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The Greatest Psychedelic Books of All Time

Curl up and get lost. We found trippy reads for every occassion.

DoubleBlind Mag

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Published on
Updated April 8, 2024

The world of literature offers an infinite range of experiences—a quality that has long brought readers back for more. Some mimic the mind-altering effects of psychedelics, while others can teach us things we never knew about those substances. From the surreal landscapes of “Alice’s Adventures in Wonderland,” to the hallucinatory prose of “Naked Lunch” and the honest personal insights of “Trip,” certain books have emerged as sacred texts for psychonauts and bookworms alike. They serve as guides, companions, and often, as cautionary tales, weaving together threads of history, fantasy, science, and personal journeys into a kaleidoscopic tapestry. These fourteen books are carefully curated to jumpstart your next literary adventure. 

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Great Psychedelic Books—From the Famous to the Uncanny

We’re about to delve into some incredible books that can transport you to that special place where reality blurs with imagination, and the mundane becomes extraordinary. So, settle into your favorite reading nook and prepare to learn, teleport, time travel, fall down the rabbit hole, or hibernate for a year (that will make sense soon, I promise). Happy reading, and may the transformative power of words forever expand your mind.

“The Doors of Perception” by Aldous Huxley

The Doors of Perception Book Cover

A seminal work that inspired the entheogenic model of understanding psychedelics and the name of rock band The Doors, Aldous Huxley’s The Doors of Perception is a profound exploration of altered states of mind. Beautifully describing and drawing from his own experiences with mescaline, Huxley delves into the complex relationships between reality, art, and spirituality, giving readers new philosophical frameworks in which to push the bounds of consciousness and knock on the mythical doors of perception.

“Naked Lunch” by William S. Burroughs

Naked Lunch Book Cover

If you’re open to something seedy, intense, and utterly unmatched in the psychedelia of its prose, nothing hits like William S. Burroughs’ groundbreaking novel Naked Lunch. It’s a frenetic and hallucinatory journey through the seedy underbelly of addiction, sexual depravity, and existential angst. Pioneering a disjointed narrative and stream-of-consciousness style, the book was a milestone in postmodern art, immersing readers in a dreamlike landscape that confounds conventional notions of literature and sanity.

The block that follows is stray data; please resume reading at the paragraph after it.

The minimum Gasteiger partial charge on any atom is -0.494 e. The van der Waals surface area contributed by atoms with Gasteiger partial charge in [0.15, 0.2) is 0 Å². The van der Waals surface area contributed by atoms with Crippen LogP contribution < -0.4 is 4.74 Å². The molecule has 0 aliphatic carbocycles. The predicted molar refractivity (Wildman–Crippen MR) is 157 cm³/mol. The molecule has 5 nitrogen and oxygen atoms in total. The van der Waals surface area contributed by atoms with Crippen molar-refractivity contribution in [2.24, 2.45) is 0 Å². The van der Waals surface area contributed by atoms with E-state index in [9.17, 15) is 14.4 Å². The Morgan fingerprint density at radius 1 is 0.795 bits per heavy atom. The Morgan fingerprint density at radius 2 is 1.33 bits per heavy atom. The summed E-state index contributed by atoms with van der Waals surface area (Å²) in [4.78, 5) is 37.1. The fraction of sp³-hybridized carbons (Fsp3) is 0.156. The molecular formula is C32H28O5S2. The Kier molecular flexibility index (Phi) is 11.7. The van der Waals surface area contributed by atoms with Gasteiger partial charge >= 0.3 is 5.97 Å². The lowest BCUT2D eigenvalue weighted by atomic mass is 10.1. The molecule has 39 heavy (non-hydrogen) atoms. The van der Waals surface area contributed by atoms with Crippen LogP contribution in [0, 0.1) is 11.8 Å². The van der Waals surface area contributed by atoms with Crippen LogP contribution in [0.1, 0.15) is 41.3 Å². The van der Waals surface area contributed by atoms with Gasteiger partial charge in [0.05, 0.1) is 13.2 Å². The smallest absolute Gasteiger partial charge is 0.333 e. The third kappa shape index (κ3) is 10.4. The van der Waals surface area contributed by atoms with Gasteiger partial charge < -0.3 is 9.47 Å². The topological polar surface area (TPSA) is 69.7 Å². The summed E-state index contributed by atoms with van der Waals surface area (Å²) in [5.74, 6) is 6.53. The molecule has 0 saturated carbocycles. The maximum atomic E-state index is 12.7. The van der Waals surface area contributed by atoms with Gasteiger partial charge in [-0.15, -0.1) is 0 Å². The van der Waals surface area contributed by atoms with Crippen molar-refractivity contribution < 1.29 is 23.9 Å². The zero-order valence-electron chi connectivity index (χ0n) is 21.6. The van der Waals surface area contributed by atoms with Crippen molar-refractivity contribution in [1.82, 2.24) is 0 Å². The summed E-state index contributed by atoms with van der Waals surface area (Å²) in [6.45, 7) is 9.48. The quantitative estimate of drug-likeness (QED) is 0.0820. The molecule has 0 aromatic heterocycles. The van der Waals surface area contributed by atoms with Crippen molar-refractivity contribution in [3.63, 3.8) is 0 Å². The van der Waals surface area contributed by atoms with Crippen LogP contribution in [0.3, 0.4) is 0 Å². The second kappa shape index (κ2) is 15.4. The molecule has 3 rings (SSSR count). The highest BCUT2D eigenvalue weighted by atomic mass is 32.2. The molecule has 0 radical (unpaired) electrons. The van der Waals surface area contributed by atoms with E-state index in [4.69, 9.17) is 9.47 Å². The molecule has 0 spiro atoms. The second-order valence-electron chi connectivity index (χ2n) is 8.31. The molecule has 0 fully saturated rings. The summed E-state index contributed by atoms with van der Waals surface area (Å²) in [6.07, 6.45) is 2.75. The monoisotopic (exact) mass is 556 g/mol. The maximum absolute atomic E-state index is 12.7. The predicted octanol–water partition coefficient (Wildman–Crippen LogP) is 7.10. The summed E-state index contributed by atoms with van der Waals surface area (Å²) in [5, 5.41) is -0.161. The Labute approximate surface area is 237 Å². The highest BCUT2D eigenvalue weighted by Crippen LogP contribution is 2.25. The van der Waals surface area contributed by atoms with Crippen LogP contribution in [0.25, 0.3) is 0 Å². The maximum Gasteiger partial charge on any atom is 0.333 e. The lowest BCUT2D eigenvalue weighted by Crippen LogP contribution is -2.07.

“You Too Can Have A Body Like Mine” by Alexandra Kleeman

You Too Can Have a Body Like Mine Book Cover

Alexandra Kleeman’s darkly comedic novel You Too Can Have A Body Like Mine is a satirical exploration of consumerism, female identity, and the commodification of self in the twenty-first century. It begins with her protagonist, known only as A, engaged in a strange and bitter three-way relationship with her roommate B and boyfriend C, but that’s just the first incline of this surrealist rollercoaster before it peaks and dives into mad loop-de-loops. Kleeman’s dystopian world of chain store religions and demonical mascots depicts how our desires are warped by relentless advertising and media manipulation, particularly as it affects women and femmes.

“Alice’s Adventures in Wonderland” by Lewis Carroll

Alice Adventures in Wonderland Book Cover

A timeless classic, Alice’s Adventures in Wonderland by Lewis Carroll (who was an Oxford mathematician, logic expert, and “nonsense” poet) is a whimsical journey through the fantastical realm of Wonderland, where flowers sing and animals participate in a topsy-turvy royal court. The curious protagonist ventures bravely through a world where logic is inverted and the absurd reigns supreme. With iconic characters and colorful adventures, the book captures the playful spirit of the psychedelic experience.

“Kindred” by Octavia E. Butler

Kindred Book Cover

Kindred combines elements of science fiction and historical fiction to explore themes of race, gender identity, and power. Nebula Award-winning author Octavia E. Butler teleports the protagonist Dana, a Black woman, from the present to nineteenth-century Maryland, where she confronts the horrors of slavery and comes to terms with the enduring legacy of trauma. This mysterious and moving story offers provocative social commentary as well as an emotional experience. Psychedelic bonus points: it’s now been adapted into a graphic novel

“If On A Winter’s Night A Traveler” by Italo Calvino

If On A Winters Night A Traveler Book Cover

Perhaps one of the trippiest books ever written, Italo Calvino’s metafictional masterpiece If On A Winter’s Night A Traveler is a labyrinthine tale of love, loss, and literary intrigue all told in the second person—that is, the narrator addresses you as “you,” in increasingly fascinating ways. The book fluctuates between multiple genres of literature, guiding readers along the lattice of an intricate narrative structure centered around a global book fraud conspiracy. Witty yet deep, Calvino’s book explores the nature of fiction and the power of storytelling to shape our lives.

“Trip” by Tao Lin

Trip Book Cover